A survey by DG Cities looking at public perceptions of e-scooters in the UK has found that only a fifth of people think they are safe for other road users.
Just over a quarter of respondents (26.3%) think e-scooters are safe for their riders.
The survey was distributed to UK residents between September and October last year and had more than 1,500 responses.
One fifth of people had used an e-scooter, while younger people were far more likely to scoot around than older people.
Only 3.3% of those aged 75+ had ridden an e-scooter compared to 42.2% of 18 to 24-year-olds.
“Age appears to be inversely related to usership – as individuals age, they become less likely to use e-scooters,” said DG Cities.
E-scooters can be a divisive topic inciting some strong emotions amongst the public.
One 25 to 34-year-old female respondent said: “I think they are brilliant! I see them driving around now and again and nobody is using them antisocially, they’re just getting around like the rest of us.”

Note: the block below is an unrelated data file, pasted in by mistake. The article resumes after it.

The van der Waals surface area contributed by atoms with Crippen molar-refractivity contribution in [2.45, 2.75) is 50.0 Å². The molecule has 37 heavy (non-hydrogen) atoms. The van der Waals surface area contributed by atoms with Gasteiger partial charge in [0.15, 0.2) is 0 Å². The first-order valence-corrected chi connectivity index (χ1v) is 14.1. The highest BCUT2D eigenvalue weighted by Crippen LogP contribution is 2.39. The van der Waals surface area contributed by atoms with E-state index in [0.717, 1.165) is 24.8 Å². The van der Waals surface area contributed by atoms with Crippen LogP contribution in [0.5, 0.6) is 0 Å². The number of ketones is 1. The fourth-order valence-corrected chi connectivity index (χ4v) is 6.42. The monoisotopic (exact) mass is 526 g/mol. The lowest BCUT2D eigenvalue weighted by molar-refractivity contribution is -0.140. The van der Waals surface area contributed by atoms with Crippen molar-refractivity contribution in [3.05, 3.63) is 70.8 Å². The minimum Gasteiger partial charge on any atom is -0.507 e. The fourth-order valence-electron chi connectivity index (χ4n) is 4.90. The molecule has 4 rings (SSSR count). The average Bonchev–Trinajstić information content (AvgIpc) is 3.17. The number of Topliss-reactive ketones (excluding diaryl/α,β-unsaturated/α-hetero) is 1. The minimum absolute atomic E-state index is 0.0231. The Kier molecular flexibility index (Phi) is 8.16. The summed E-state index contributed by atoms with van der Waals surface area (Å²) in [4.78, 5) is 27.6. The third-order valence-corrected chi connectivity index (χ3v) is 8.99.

But another 65 to 74-year-old male respondent disagreed.
“Useless for the elderly on infirm. If it’s cold you freeze. If it’s wet you get soaked. If it’s dark no one will see you. You can’t carry anything bigger than a small shoulder bag. They are just a trendy novelty.”
This age divide was reflected in whether respondents thought they should be made legal too. While half of those aged 18 to 24 said they should be made legal, only 11.4% of people aged 75+ agreed.
One area where respondents were more aligned in their views was the e-scooters impact on fighting climate change. Almost half (45.6%) could see the environmental benefits of these electric vehicles.
Following the survey results, DG Cities have made a number of recommendations. As safety was cited as a major concern for the public, this should be reflected in how services are designed and implemented, said the company.
Services should be designed in conjunction with end-users, while regulation and licensing should be better communicated to the public to improve understanding.